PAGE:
3690: A Journal of First-Year Student Research Writing
Overview: For most people, losing a friend or loved one is the most difficult thing that they will have to deal with in their life. When that person is an adolescent who may not have personally dealt with death before and especially a death from suicide, the process of grieving can become even more difficult and complicated. In 2009, 4,630 young adults ages 10-24 died by suicide (“Youth Suicidal Behavior”). For each of these deaths a conservative estimate is that “as many as 6 to 10 survivors (persons close to the suicide victim) remain to cope with the loss” (Mitchell et al. 12). Most people can see that this is a tragedy, an epidemic, but to many, it is also just a number. Personally, I will never be able to look at this statistic without thinking that it would have been one less had the decisions that my friend, Cherelle, made that year been altered. In April of my freshman year of high school I lost Cherelle to suicide, and I have lived the past four years of my life affected by her choice in more ways that I ever would have imagined. While we were never terribly close, her choice changed the way that I look at just about everything in life. While researching this topic, I came across a statement by Jane Wolfe, who spoke as both a professional who deals with adolescents and as a parent who lost her child to suicide. While addressing the effects the suicide of a student has on a school Wolfe writes, “For many of the students and teachers in the school, the concept of ‘normal’ has been changed forever” (5). I don’t think that Wolfe could have put it better because the suicide of a peer or a student is something that will affect the lives of numerous survivors, probably for the rest of their lives. Since the day that I found out about Cherelle’s death, I saw, and still see, changes in myself and in many of my friends who were also close to Cherelle. Personally, I would argue that the estimated 6-10 lives affected by each suicide is much too low, as I saw dozens of people grieving, devastated and forever affected by Cherelle’s death. Adolescent suicide is a tragedy in our country, and there is no question that something needs to be done to change that. However, what I want to focus on is those who survive the suicide of a friend or family member- the survivors that get left behind.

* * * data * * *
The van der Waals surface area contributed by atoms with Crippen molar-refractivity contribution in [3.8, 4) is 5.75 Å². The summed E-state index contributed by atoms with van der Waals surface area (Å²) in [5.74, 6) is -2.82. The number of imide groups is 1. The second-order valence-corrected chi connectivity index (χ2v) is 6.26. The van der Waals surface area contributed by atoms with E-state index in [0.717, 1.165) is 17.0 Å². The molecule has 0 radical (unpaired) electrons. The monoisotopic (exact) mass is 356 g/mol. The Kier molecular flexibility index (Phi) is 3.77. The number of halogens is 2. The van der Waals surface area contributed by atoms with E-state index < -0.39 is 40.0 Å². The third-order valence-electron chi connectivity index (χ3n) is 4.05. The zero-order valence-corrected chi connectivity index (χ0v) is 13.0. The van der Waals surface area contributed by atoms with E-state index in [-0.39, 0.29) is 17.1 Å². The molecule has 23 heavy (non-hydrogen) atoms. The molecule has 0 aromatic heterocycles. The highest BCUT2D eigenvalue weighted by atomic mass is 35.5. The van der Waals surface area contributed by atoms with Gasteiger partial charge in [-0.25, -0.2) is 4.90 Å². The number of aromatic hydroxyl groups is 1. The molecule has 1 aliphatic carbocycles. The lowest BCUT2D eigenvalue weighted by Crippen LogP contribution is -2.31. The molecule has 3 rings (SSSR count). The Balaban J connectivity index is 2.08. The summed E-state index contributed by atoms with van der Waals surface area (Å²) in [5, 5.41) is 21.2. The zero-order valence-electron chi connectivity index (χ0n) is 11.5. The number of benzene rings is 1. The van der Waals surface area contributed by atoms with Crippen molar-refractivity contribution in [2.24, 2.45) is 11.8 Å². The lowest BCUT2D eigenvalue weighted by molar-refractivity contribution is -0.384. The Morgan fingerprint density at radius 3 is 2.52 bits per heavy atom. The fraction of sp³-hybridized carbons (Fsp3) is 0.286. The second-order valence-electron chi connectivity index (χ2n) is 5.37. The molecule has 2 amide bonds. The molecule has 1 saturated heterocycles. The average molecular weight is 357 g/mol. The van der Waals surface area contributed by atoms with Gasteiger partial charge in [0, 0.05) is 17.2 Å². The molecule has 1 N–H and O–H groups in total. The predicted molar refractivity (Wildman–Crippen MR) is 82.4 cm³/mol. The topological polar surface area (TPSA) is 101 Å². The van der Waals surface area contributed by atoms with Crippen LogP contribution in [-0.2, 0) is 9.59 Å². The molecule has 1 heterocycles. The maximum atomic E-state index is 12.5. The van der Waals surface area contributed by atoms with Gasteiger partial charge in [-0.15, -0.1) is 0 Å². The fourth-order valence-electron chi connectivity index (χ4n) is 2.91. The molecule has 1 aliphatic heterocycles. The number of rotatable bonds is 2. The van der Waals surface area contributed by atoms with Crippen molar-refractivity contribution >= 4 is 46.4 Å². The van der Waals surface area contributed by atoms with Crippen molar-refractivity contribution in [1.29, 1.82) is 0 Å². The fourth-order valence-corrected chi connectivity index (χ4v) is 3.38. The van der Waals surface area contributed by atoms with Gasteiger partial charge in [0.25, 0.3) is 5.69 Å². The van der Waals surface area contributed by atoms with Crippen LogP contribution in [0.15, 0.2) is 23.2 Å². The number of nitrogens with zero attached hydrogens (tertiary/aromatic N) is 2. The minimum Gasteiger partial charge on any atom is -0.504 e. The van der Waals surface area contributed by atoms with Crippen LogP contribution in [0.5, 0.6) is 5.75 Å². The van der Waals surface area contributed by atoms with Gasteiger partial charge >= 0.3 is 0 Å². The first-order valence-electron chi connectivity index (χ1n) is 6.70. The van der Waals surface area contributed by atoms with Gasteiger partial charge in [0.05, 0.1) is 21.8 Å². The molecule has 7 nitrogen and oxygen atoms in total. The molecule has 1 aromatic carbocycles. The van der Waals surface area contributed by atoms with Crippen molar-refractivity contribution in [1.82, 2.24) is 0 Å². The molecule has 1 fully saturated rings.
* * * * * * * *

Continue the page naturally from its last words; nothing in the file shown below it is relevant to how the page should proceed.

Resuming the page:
"Those Who Get Left Behind,"
3690: A Journal of First-Year Student Research Writing: Vol. 2013, Article 4.
Available at: https://fisherpub.sjf.edu/journal3690/vol2013/iss1/4